Small Acreage Farmers
Living on the Land: Improving Education for Small-Acreage Farmers
|Teaching small-acreage landowners how to better manage livestock and natural resources on their ranches was the focus of a new SARE-funded curriculum designed for extension educators.|
Over the past several decades, agricultural land use patterns in the West have changed dramatically. For example, in Nevada, most ranches were greater than 100 acres in the early 1900s; today, more than half of the state's farms comprise less than 10 acres. Increasingly, those small-acreage landowners seek help in managing their livestock and natural resources.
To respond, Sue Donaldson, a University of Nevada water quality education specialist, used a SARE professional development grant to develop a wide-reaching curriculum for agricultural educators focusing on growing plants and animals on small properties in environmentally sensitive areas. "People acquire properties, but they've never managed 2 1/2 acres with flood irrigation before," Donaldson said. "People leave horses on pasture 365 days a year and the grass never has an opportunity to recover its vigor. They don't understand how grass grows or how much they're damaging it."
The curriculum, dubbed "Living on the Land: Teaching Small Acreage Owners to Conserve Their Natural Resources" (co-developed with extension educators in California, Colorado, Utah, Oregon, Washington, Idaho, and Montana), covers the basics of goal-setting, soils, water, vegetation, and animals, and answers such questions as how to maintain healthy pastures and protect household drinking water.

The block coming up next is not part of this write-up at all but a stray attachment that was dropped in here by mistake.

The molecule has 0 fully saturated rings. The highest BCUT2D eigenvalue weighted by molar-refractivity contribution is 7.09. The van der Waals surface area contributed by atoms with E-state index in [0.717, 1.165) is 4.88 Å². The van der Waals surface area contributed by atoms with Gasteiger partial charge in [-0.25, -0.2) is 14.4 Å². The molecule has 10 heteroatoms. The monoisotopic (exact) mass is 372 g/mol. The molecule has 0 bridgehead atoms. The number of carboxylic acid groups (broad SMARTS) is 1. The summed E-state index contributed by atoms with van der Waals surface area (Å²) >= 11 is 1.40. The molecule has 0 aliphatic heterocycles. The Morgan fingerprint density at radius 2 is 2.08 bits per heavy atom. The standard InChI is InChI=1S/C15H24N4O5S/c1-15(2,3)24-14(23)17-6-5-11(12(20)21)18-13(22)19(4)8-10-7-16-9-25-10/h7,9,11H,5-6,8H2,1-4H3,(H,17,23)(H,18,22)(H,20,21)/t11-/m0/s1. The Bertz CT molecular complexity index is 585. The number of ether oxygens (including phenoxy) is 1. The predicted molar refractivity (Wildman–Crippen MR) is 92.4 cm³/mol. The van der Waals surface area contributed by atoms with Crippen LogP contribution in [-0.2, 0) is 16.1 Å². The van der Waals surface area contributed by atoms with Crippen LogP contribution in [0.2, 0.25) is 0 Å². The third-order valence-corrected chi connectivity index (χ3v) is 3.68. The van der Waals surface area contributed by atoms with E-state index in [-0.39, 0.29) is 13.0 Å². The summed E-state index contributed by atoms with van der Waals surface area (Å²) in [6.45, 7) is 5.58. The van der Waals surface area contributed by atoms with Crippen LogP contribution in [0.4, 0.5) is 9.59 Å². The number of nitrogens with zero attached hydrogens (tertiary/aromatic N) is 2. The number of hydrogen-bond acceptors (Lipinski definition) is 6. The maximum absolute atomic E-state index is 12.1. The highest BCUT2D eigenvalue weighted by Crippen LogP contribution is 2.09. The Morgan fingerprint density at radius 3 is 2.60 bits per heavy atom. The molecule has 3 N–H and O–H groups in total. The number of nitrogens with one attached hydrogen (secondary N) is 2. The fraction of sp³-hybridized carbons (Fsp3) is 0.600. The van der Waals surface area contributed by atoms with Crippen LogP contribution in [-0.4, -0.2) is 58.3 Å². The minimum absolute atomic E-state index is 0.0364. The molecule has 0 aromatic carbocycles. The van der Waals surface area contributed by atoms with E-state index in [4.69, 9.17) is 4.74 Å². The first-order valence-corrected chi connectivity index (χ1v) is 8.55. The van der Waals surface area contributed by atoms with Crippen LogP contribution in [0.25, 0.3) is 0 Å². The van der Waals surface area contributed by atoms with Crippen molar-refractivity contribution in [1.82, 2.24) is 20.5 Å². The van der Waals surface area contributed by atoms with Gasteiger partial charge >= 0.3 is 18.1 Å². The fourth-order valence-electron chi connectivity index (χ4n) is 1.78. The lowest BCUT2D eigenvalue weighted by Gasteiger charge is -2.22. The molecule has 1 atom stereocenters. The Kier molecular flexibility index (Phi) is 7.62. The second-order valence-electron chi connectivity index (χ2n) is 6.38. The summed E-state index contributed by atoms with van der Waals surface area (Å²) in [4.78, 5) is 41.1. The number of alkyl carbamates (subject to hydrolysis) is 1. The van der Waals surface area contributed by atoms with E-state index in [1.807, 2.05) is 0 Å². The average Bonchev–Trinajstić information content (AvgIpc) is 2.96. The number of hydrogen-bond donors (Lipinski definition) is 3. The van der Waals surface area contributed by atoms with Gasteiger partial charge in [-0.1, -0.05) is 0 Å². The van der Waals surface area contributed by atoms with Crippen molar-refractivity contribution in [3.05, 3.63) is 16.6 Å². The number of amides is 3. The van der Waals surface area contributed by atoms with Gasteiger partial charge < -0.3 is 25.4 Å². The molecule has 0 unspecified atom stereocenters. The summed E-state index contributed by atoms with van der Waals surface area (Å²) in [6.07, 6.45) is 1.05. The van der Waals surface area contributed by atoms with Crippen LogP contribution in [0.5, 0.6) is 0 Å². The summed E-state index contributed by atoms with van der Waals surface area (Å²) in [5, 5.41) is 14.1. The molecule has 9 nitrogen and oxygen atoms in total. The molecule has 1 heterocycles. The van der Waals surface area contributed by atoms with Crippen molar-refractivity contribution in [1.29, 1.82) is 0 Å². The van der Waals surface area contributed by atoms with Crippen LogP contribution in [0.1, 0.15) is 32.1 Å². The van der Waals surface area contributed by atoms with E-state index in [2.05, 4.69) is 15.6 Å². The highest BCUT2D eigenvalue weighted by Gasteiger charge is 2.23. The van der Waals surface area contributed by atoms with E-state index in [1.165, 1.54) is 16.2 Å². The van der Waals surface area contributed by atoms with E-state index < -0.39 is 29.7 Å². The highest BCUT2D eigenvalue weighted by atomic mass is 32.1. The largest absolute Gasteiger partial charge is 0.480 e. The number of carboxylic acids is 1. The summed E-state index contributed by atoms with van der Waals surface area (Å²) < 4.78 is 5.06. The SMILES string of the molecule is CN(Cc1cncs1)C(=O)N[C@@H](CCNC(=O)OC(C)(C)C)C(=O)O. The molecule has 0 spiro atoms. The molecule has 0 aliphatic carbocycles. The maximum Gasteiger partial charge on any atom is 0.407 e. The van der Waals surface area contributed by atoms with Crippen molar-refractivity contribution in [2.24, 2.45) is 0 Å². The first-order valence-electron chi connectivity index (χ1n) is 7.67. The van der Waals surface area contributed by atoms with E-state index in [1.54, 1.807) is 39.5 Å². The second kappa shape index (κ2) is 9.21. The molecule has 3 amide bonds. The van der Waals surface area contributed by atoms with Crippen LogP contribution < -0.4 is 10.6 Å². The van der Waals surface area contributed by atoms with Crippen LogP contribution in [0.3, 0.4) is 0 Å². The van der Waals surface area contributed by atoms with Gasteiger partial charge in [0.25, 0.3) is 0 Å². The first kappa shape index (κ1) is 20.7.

Initially, the project trained close to 50 educators in eight western states, including representatives from extension, the Natural Resources Conservation Service (NRCS), and local conservation districts. Since then, Donaldson has distributed about 900 copies of the program on CD-ROM across the country.
In Idaho, educators are in their second year of teaching "Living on the Land" to a group of eager students. "No one offers anything similar to this," said Kevin Laughlin, an extension educator who adapted the program to a hands-on Idaho focus. "They want to be better stewards of the land and they have a stewardship ethic, but they just don't know how."
After 18 lessons, the first group emerged with a better understanding of managing natural resources on their ranches, said Laughlin, who has seen new fences and pastures springing up across the seven-county area. "I have been doing small-acreage programs since 1981, and this is the first program where we're seeing the actual outcomes within a year's time," he said.
[For more information on this Western Region project, go to www.sare.org/projects/ and search for EW99-003.]